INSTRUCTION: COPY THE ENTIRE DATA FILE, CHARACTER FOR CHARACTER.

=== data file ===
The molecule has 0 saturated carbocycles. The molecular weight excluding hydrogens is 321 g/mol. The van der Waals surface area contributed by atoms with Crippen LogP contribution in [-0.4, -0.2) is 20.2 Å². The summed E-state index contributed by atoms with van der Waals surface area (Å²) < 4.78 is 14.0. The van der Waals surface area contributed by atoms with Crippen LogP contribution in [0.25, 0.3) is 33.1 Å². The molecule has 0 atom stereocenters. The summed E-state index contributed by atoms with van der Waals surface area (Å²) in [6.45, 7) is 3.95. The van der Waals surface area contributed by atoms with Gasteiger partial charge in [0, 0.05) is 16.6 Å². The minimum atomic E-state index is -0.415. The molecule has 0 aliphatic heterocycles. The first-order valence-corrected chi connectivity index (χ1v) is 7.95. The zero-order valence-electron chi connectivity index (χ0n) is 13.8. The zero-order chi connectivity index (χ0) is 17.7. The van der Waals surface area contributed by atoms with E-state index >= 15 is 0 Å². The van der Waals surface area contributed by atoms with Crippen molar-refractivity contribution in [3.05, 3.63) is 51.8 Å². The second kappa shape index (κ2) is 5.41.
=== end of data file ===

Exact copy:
The molecule has 0 saturated carbocycles. The molecular weight excluding hydrogens is 321 g/mol. The van der Waals surface area contributed by atoms with Crippen LogP contribution in [-0.4, -0.2) is 20.2 Å². The summed E-state index contributed by atoms with van der Waals surface area (Å²) < 4.78 is 14.0. The van der Waals surface area contributed by atoms with Crippen LogP contribution in [0.25, 0.3) is 33.1 Å². The molecule has 0 atom stereocenters. The summed E-state index contributed by atoms with van der Waals surface area (Å²) in [6.45, 7) is 3.95. The van der Waals surface area contributed by atoms with Gasteiger partial charge in [0, 0.05) is 16.6 Å². The minimum atomic E-state index is -0.415. The molecule has 0 aliphatic heterocycles. The first-order valence-corrected chi connectivity index (χ1v) is 7.95. The zero-order valence-electron chi connectivity index (χ0n) is 13.8. The zero-order chi connectivity index (χ0) is 17.7. The van der Waals surface area contributed by atoms with E-state index >= 15 is 0 Å². The van der Waals surface area contributed by atoms with Crippen molar-refractivity contribution in [3.05, 3.63) is 51.8 Å². The second kappa shape index (κ2) is 5.41.